Established in 1994, Craig Steere is a small practice, offering a personalised architectural and interior design serve for both domestic and commercial projects.
The clients, Innovest Construction (a building company), required a contemporary office building that would suit tilt-up concrete construction (Innovest specialised in this with their winery construction), an aesthetic they liked – particularly contemporary Japanese examples such as Tadao Ando. It would also complement the nearby Art Gallery precinct.
Environmentally sustainable principles were to be incorporated in both the design and selection of materials, and it was important for the building to integrate well with the serene landscape of Gunyulgup Lake.
Specific functional requirements included open-style studio offices and meeting rooms, a reception area, a function room and a storeroom, arranged over two storeys.
Overall, the building was required to sit quietly within its rural landscape setting; it needed to be designed in a way that would showcase the favoured tilt-up construction technique; it needed to incorporate a flexible and open floor plan; maximise natural ventilation and daylighting, with exposure to northern and winter sun and reduced exposure to western sun; and it needed to incorporate low-maintenance materials.
The building is a contemporary exploration of two different aesthetics: the functional and planar qualities of tilt-up concrete construction, and the softer, local tradition of classic cream-coloured masonry walls, simple skillion roofs and sculptural layering of blade walls and building forms.
It was designed with a simple rectilinear plan, oriented on an east-west axis to maximise exposure to the favoured northern light, and with operable windows positioned to capture the cooling South West breezes. Large areas of glazing allow for natural lighting of the internal studio spaces while also making the most of the commanding views to Gunyulgup Lake.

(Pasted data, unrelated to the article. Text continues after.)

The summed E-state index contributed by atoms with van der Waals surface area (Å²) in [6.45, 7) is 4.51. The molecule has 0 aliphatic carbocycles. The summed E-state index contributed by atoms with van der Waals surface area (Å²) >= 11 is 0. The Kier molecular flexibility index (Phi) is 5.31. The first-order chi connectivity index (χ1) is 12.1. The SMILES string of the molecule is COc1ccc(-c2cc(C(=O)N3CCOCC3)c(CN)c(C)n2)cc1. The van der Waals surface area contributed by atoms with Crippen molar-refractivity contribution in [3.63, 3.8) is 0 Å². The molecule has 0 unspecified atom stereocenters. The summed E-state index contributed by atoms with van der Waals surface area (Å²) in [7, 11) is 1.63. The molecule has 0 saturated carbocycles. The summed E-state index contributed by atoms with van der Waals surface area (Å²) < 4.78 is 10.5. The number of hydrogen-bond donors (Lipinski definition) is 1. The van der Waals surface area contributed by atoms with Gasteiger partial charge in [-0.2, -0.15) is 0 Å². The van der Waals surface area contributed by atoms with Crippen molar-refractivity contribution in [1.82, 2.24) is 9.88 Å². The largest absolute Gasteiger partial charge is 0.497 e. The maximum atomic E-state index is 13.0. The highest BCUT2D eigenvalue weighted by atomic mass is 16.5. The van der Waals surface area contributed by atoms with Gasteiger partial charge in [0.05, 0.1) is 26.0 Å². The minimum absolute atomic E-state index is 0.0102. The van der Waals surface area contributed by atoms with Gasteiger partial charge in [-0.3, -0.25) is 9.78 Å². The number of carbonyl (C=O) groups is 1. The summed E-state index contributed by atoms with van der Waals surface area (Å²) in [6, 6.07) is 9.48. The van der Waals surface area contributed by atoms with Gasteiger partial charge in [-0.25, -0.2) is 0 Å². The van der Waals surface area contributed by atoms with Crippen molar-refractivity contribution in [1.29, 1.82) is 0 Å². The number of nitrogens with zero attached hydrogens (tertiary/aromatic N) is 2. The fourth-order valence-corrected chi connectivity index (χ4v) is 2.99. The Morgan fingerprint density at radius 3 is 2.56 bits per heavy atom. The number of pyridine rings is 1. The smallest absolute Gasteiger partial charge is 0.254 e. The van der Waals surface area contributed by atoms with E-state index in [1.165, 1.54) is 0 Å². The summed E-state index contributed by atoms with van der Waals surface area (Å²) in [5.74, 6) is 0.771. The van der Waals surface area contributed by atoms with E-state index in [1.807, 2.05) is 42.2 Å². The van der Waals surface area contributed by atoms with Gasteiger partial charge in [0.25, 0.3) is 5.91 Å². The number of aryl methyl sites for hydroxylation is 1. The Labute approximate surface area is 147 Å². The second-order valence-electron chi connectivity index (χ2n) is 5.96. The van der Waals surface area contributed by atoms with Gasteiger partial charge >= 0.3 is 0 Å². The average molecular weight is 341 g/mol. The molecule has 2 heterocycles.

The building was positioned in a way that allowed it to be built within the natural contours of the site, minimising its apparent scale and mass and contributing to the sense that it nestles comfortably within the undulating rural landscape.
The design attempts to depart from the standard expression of tilt-up construction with its placement of openings and inclusion of exposed galvanised steel framing.
Internally, a one-off handmade concrete reception counter was created as a durable but distinctive part of the entry space, characterised by the patterns and textures of the formwork technique.
The concrete finish is a consistent theme throughout, with honed concrete floors and unpainted concrete walls exploring the possibilities of this typically industrial aesthetic.
Similarly, overhead galvanised beams are a feature of the ceiling, while stairs created with profiled metal “checker-plate” sheeting are a distinct and playful element in an otherwise simple interior.
The Gunyulgup Lake Studio is currently being developed by Starbay Cowaramup into five-star boutique accommodation.